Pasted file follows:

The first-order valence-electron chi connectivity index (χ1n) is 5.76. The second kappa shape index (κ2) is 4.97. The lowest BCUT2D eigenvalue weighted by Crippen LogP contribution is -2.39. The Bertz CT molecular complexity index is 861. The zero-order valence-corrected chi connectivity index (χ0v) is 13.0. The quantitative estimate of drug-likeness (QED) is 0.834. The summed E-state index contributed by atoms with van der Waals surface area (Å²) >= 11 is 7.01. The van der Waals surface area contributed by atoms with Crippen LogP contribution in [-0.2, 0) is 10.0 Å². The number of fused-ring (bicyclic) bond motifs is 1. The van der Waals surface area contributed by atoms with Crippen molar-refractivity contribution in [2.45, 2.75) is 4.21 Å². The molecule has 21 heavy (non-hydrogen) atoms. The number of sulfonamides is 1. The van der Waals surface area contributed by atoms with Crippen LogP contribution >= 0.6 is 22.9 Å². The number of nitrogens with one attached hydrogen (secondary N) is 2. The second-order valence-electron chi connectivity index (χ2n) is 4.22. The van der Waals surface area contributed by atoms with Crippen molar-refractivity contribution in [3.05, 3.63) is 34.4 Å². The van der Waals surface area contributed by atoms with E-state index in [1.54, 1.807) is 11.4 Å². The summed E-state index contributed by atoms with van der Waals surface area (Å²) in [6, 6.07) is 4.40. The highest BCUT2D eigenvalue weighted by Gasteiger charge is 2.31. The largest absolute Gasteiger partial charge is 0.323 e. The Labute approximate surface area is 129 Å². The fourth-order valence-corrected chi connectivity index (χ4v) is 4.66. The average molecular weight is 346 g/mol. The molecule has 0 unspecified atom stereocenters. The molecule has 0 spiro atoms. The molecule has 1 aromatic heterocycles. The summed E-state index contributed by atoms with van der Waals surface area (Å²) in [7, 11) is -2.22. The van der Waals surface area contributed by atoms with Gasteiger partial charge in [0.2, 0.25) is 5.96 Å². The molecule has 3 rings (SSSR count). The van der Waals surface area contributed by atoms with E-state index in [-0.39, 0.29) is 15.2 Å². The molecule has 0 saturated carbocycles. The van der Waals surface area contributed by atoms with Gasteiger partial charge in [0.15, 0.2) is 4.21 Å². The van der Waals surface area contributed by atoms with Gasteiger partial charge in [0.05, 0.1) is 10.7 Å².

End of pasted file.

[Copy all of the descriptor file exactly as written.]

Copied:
The first-order valence-electron chi connectivity index (χ1n) is 5.76. The second kappa shape index (κ2) is 4.97. The lowest BCUT2D eigenvalue weighted by Crippen LogP contribution is -2.39. The Bertz CT molecular complexity index is 861. The zero-order valence-corrected chi connectivity index (χ0v) is 13.0. The quantitative estimate of drug-likeness (QED) is 0.834. The summed E-state index contributed by atoms with van der Waals surface area (Å²) >= 11 is 7.01. The van der Waals surface area contributed by atoms with Crippen LogP contribution in [-0.2, 0) is 10.0 Å². The number of fused-ring (bicyclic) bond motifs is 1. The van der Waals surface area contributed by atoms with Crippen molar-refractivity contribution in [2.45, 2.75) is 4.21 Å². The molecule has 21 heavy (non-hydrogen) atoms. The number of sulfonamides is 1. The van der Waals surface area contributed by atoms with Crippen LogP contribution >= 0.6 is 22.9 Å². The number of nitrogens with one attached hydrogen (secondary N) is 2. The second-order valence-electron chi connectivity index (χ2n) is 4.22. The van der Waals surface area contributed by atoms with Crippen molar-refractivity contribution in [3.05, 3.63) is 34.4 Å². The van der Waals surface area contributed by atoms with E-state index in [1.54, 1.807) is 11.4 Å². The summed E-state index contributed by atoms with van der Waals surface area (Å²) in [6, 6.07) is 4.40. The highest BCUT2D eigenvalue weighted by Gasteiger charge is 2.31. The largest absolute Gasteiger partial charge is 0.323 e. The Labute approximate surface area is 129 Å². The fourth-order valence-corrected chi connectivity index (χ4v) is 4.66. The average molecular weight is 346 g/mol. The molecule has 0 unspecified atom stereocenters. The molecule has 0 spiro atoms. The molecule has 1 aromatic heterocycles. The summed E-state index contributed by atoms with van der Waals surface area (Å²) in [7, 11) is -2.22. The van der Waals surface area contributed by atoms with Gasteiger partial charge in [0.2, 0.25) is 5.96 Å². The molecule has 3 rings (SSSR count). The van der Waals surface area contributed by atoms with E-state index in [-0.39, 0.29) is 15.2 Å². The molecule has 0 saturated carbocycles. The van der Waals surface area contributed by atoms with Gasteiger partial charge in [0.15, 0.2) is 4.21 Å². The van der Waals surface area contributed by atoms with Gasteiger partial charge in [0.05, 0.1) is 10.7 Å².